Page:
Doctors in the United Kingdom are nearly split in their support or opposition to legalizing physician-assisted suicide, but a significantly higher percentage believe legalization will hurt their profession, according to a recent poll.
Doctors.net.uk conducted an online survey in October of approximately 1,088 registered members of the General Medical Council, the findings of which were released last month.
According to the report, nearly 48% of British doctors said they opposed legalizing what was labeled "physician-assisted dying," while nearly 45% supported legalizing it.
The survey also found that 26% of respondents believed that legalizing physician-assised suicide would positively impact the medical profession, while 47% said it would negatively impact the profession. The remainder were either "unsure" or felt the impact would be "neutral."
Among respondents who specialized in palliative care, 73% expressed opposition to legalizing assisted suicide while 18% support the idea. General practitioners, the largest subgroup of respondents at 337, were slightly more likely than the general sample to oppose legalization, with 52% opposed, 40% in favor, and the rest unsure.
Catherine Robinson, spokesperson for the Right to Life UK, said in a statement Tuesday that it should not be surprising that those involved in palliative care would oppose legalizing assisted suicide.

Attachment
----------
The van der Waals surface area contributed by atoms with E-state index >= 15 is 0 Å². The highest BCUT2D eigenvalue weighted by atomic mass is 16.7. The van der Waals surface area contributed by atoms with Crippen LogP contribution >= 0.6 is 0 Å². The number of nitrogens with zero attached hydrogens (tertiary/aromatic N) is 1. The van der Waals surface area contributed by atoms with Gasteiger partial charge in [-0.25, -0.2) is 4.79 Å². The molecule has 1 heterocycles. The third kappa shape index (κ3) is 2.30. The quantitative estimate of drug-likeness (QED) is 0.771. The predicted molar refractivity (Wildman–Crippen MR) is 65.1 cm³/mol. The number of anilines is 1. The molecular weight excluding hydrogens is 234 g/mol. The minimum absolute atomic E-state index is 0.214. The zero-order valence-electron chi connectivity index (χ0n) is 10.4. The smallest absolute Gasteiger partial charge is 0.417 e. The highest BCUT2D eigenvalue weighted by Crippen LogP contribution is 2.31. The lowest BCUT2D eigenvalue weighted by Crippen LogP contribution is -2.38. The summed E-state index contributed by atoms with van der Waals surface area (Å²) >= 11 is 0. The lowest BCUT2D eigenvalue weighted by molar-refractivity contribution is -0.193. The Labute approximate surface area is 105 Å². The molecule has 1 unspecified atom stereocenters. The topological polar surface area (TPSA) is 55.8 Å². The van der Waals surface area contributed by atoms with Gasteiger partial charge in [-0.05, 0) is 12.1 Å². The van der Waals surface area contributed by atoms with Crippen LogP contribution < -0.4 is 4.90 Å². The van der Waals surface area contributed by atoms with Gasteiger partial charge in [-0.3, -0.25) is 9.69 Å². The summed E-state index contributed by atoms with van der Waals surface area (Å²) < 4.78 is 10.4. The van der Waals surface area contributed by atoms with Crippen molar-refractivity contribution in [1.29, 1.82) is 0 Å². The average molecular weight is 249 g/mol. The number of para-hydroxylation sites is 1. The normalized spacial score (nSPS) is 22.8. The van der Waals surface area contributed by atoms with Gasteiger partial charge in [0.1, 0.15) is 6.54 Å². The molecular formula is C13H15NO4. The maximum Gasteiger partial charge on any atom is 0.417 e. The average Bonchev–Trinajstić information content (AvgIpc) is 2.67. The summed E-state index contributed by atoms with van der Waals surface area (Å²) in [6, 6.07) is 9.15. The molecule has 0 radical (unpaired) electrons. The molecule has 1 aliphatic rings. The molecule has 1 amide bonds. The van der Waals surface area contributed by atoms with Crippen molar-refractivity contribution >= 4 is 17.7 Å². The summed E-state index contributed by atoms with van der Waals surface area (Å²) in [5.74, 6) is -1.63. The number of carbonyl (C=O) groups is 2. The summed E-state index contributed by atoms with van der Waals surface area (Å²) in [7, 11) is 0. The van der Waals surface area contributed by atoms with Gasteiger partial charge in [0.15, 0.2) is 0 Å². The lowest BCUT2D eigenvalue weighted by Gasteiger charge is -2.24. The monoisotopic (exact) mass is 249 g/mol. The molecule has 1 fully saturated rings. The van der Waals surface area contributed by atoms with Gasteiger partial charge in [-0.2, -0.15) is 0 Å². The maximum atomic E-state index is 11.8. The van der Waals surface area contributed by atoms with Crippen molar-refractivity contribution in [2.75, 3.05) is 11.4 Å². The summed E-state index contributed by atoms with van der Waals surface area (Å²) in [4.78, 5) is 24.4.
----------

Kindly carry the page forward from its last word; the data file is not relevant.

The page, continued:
"The results of this survey confirm the findings of a BMA survey from 2020 that also found the overwhelming majority of doctors in palliative care remain opposed to assisted suicide," stated Robinson.
"Doctors at the coal face of life and death recognize that current laws on assisted suicide and euthanasia exist to protect those who are sick, elderly, depressed or disabled from feeling obliged to end their lives. They do not need changing."
The poll comes as Scotland is considering a bill championed by Scottish Parliament Member Liam McArthur that would legalize assisted suicide for adults who are of a sound mind and suffering from a terminal illness.
According to the pro-euthanasia advocacy group Dignity in Dying Scotland, the proposed legislation is in the process of being drafted and will next go before the Health Committee.
In July 2022, the Church of England's General Synod overwhelmingly passed a motion reaffirming its opposition to assisted suicide and calling on the government to give more funding to alternatives.
"[We] call on Her Majesty's Government to guarantee and expedite the adequate funding and resourcing of palliative care services within the NHS to ensure that the highest possible standards of care are achieved and made universally accessible," reads the motion.
"[We also] affirm that the current legislation in relation to Assisted Suicide referenced in Section 2 of the Suicide Act 1961 (and its application through the DPP guidelines) should remain unchanged."
Lord George Carey, a former Archbishop of Canterbury who served in the leadership role from 1991 to 2002, has openly expressed support for legalizing euthanasia since 2014.
"It is, of course, profoundly Christian to do all we can to ensure nobody suffers against their wishes," wrote Carey in a 2020 column.
"Some people believe they will find meaning in their own suffering in their final months and weeks of life. I respect that, but it cannot be justified to expect others to share that belief."